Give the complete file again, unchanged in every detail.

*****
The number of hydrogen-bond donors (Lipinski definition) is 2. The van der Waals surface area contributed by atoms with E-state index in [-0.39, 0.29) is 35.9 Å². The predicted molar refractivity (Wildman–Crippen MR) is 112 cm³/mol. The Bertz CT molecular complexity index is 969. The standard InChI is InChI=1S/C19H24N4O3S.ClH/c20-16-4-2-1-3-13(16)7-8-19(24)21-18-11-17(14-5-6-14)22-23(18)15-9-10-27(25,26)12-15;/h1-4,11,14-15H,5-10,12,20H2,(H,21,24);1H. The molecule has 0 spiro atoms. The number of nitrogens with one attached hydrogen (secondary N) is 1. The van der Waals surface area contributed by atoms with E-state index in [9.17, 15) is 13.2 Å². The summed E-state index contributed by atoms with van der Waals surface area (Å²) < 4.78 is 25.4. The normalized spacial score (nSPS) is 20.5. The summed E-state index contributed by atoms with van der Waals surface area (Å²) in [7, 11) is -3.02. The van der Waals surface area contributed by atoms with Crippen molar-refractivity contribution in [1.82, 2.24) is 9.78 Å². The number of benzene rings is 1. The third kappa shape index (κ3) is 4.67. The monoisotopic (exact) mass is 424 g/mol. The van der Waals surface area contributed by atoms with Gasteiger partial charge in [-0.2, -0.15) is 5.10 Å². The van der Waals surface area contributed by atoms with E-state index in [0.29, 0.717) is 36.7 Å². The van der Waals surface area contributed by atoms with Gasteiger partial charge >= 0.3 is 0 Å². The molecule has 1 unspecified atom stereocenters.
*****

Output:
The number of hydrogen-bond donors (Lipinski definition) is 2. The van der Waals surface area contributed by atoms with E-state index in [-0.39, 0.29) is 35.9 Å². The predicted molar refractivity (Wildman–Crippen MR) is 112 cm³/mol. The Bertz CT molecular complexity index is 969. The standard InChI is InChI=1S/C19H24N4O3S.ClH/c20-16-4-2-1-3-13(16)7-8-19(24)21-18-11-17(14-5-6-14)22-23(18)15-9-10-27(25,26)12-15;/h1-4,11,14-15H,5-10,12,20H2,(H,21,24);1H. The molecule has 0 spiro atoms. The number of nitrogens with one attached hydrogen (secondary N) is 1. The van der Waals surface area contributed by atoms with E-state index in [9.17, 15) is 13.2 Å². The summed E-state index contributed by atoms with van der Waals surface area (Å²) < 4.78 is 25.4. The normalized spacial score (nSPS) is 20.5. The summed E-state index contributed by atoms with van der Waals surface area (Å²) in [7, 11) is -3.02. The van der Waals surface area contributed by atoms with Crippen molar-refractivity contribution in [1.82, 2.24) is 9.78 Å². The number of benzene rings is 1. The third kappa shape index (κ3) is 4.67. The monoisotopic (exact) mass is 424 g/mol. The van der Waals surface area contributed by atoms with Gasteiger partial charge in [-0.2, -0.15) is 5.10 Å². The van der Waals surface area contributed by atoms with E-state index in [0.29, 0.717) is 36.7 Å². The van der Waals surface area contributed by atoms with Gasteiger partial charge >= 0.3 is 0 Å². The molecule has 1 unspecified atom stereocenters.